In the small dish are some candies, left there as a reminder of many trips on the pontoon boat we took as children. She was always sure to take along blankets for the cold night air and small candies (Hers were usually Hershey’s Minis, but what can I do in a pinch?) for all of us kids and adults. The coffee cup is there, filled half way, the way she liked it, and black.  She was not a lady who enjoyed cold coffee, so it was always half full. The picture in front showing her as I remembered her.

The smell of marigolds as well as copal (an insence) are believed to draw the dead into the home as well. I repurposed my Halloween pumpkin for this. I hope that she is with me today. I often think about her as I am cooking, not that she made a whole lot of traditional Mexican food or anthing. I think about her taking the time to do things the right way. She probably thought that she was just doing things the way you did them, and nothing else. I know now, though, that that way was the right way. So, whenever I can, I am going to do things in this way, not the “easy way”, but the way that makes the ingredients happiest. In turn, I think it will make me happy, and hopefully I can pass that on to the next generation.

P.S. I never ended up using this, but this was my Frida Kahlo/Dia de los Muertos inspired Halloween Costume that I threw together in a few minutes. I think it is appropriate…hahaha.

The Great Pumpkin


Yet another exception has been made while making this cooking blog. Just to prove that I am alive and well, I decided to post this Jack-o-Lantern that I carved for Emmanuel in celebration of our Second Anniversary. He generally scoffs at “silly American holidays”, so I thought a neat, Nightmare Before Christmas- Jack Skellington one might warm him up to the idea. In regards to justifying it for my cooking blog, I say, “First of all, I do whatever I want!, and secondly, I baked the squash seeds(noting that this isn’t actually a true pumpkin) for a tasty snack”. I didn’t do anything too special, I just washed them well, then rubbed them with butter, olive oil and salt, then toasted them at 400 degrees until crispy. That is how my Mommy did them for me as a kid, and I will honor her simple and tasty recipe. I have to say, I do miss spreading out newspapers on our old linoleum floor and carving giant pumpkins that we all picked together, only to have them smashed by too-old-to-be-trick-or-treating-neighborhood-kids a week or so later. Those were good times, but a good pumpkin carving session can bring some of it’s coziness back.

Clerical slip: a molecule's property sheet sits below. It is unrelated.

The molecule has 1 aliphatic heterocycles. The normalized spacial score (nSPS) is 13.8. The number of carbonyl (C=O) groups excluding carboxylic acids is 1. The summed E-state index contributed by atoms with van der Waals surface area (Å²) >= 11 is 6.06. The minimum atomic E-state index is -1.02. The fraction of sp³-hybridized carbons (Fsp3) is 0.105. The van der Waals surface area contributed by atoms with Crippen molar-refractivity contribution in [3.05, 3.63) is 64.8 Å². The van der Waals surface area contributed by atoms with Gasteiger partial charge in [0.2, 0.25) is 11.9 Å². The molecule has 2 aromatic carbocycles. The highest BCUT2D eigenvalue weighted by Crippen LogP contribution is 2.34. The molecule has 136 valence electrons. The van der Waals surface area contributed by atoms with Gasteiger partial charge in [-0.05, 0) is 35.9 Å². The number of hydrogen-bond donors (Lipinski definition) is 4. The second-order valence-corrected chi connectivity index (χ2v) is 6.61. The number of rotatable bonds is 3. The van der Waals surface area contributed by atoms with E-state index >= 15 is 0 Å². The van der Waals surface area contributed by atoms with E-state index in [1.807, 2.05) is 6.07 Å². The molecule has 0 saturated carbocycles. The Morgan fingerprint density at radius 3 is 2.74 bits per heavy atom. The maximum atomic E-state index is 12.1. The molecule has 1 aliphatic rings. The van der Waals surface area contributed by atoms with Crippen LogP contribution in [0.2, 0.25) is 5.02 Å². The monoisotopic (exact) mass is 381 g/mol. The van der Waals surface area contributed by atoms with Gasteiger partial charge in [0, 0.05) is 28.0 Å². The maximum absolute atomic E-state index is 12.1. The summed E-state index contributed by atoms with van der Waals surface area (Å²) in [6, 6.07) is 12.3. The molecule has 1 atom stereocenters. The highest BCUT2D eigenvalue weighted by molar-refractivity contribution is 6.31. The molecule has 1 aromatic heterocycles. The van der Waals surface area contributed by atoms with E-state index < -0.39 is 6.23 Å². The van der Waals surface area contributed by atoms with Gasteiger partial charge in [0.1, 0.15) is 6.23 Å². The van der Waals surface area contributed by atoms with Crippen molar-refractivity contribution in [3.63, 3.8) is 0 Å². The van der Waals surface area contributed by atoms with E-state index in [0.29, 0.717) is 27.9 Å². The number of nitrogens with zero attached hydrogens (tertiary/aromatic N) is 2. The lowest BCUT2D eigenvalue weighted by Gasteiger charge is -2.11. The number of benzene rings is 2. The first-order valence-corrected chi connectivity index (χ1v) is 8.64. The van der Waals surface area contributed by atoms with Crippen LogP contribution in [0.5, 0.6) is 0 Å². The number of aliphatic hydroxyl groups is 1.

Hot and Sour Shortrib Udon Goodness

On this Indian Summer day, there is a beautiful blue sky against leaves clinging to their last bit of green. It is a beautiful way to say goodbye to the last bits of summer. When I think of fall, I think of hearty soups, but since it is such a warm summery day, I decided to lighten it up a bit with a nice broth-based hot and sour. We used to make something reminiscent of this at Green Zebra, but obviously with no meat. I couldn’t resist using my new cast iron to braise a couple short-ribs.

I seared them really well, leaving them to sear for a few minutes in plenty of oil in a HOT  pan. Once all sides were seared, I turned my oven on at 325. I poured out most of the oil.

Then I added some mushroom broth, a good ammount of Mae Ploy (sweet chili sauce), Sambal Olek (chili paste), and some ginger rough chopped. I didn’t fully cover the shortribs, just about half way.

I let it cook in the oven, at first covered until the meat tightened up around the bones, then uncovered until it got soft again and the sauces reduced. Somewhere in the middle, I remembered to put some sliced garlic in there too.

Once they were nice and tender, I pulled the bones out, and cooled them in the refrigerator for later slicing. I kept the bones and the liquid for making the broth.

I strained the chunks out of the broth, and then I sliced an inch long hunk of peeled ginger thinly and added them to a mesh strainer that I left hanging for the duration of the broth making process. To that, I also added one stalk of  thinly sliced lemongrass. I slice this on a bias so that there is maximum surface area to extract the flavor. I also took the stems off of about 15 shiitake mushrooms and saved the caps for finishing the broth. It is a good way to use every part of the buffalo. I also chopped the ends off of a bunch of scallions, and I saved the tops for garnishing the finished product. I also added the bones into the strainer for infusing into the broth.

At this time, I also added mushroom broth about 3/4 of the way up to the top of the pot. I brought it up to a boil, then I let it simmer covered about a half hour. I pulled out the strainer and added my mushroom caps, which I thinly sliced. I also added some pickled baby corn that I cut into one inch pieces.

I also small diced an inch nub of peeled ginger. This time, I took care to brunoise it nicely.

By the time I got all of that done, the short ribs were fully cooled. I took them out and trimmed them up, taking care to trim any weird connective tissue that was too chewy. I very thinly sliced the pieces of meat into bite sized pieces. I set them aside for later addition to the soup.

I added an entire packet of wide soba noodles to the boiling pot, stirring rapidly so they didn’t stick.